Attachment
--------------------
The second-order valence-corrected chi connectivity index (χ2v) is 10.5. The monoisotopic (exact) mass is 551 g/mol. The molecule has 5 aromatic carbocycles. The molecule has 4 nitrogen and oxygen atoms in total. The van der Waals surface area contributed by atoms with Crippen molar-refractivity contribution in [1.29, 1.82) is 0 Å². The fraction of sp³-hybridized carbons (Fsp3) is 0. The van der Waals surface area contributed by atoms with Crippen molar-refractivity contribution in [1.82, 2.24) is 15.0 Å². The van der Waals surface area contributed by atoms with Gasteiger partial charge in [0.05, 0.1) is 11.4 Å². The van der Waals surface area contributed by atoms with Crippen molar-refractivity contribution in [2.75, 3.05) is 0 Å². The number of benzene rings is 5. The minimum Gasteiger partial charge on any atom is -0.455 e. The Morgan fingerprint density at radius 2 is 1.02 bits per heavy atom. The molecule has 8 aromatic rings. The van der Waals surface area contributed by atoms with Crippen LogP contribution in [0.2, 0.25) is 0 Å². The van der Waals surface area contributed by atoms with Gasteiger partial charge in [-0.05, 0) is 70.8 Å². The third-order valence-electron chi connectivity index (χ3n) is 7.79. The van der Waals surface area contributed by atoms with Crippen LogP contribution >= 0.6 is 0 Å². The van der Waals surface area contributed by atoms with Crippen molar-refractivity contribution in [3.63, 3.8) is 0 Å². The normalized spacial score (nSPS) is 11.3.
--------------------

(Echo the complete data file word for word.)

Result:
The second-order valence-corrected chi connectivity index (χ2v) is 10.5. The monoisotopic (exact) mass is 551 g/mol. The molecule has 5 aromatic carbocycles. The molecule has 4 nitrogen and oxygen atoms in total. The van der Waals surface area contributed by atoms with Crippen molar-refractivity contribution in [1.29, 1.82) is 0 Å². The fraction of sp³-hybridized carbons (Fsp3) is 0. The van der Waals surface area contributed by atoms with Crippen molar-refractivity contribution in [1.82, 2.24) is 15.0 Å². The van der Waals surface area contributed by atoms with Gasteiger partial charge in [0.05, 0.1) is 11.4 Å². The van der Waals surface area contributed by atoms with Crippen molar-refractivity contribution in [2.75, 3.05) is 0 Å². The number of benzene rings is 5. The minimum Gasteiger partial charge on any atom is -0.455 e. The Morgan fingerprint density at radius 2 is 1.02 bits per heavy atom. The molecule has 8 aromatic rings. The van der Waals surface area contributed by atoms with Crippen LogP contribution in [0.2, 0.25) is 0 Å². The van der Waals surface area contributed by atoms with Gasteiger partial charge in [-0.05, 0) is 70.8 Å². The third-order valence-electron chi connectivity index (χ3n) is 7.79. The van der Waals surface area contributed by atoms with Crippen LogP contribution >= 0.6 is 0 Å². The van der Waals surface area contributed by atoms with Crippen molar-refractivity contribution in [3.63, 3.8) is 0 Å². The normalized spacial score (nSPS) is 11.3.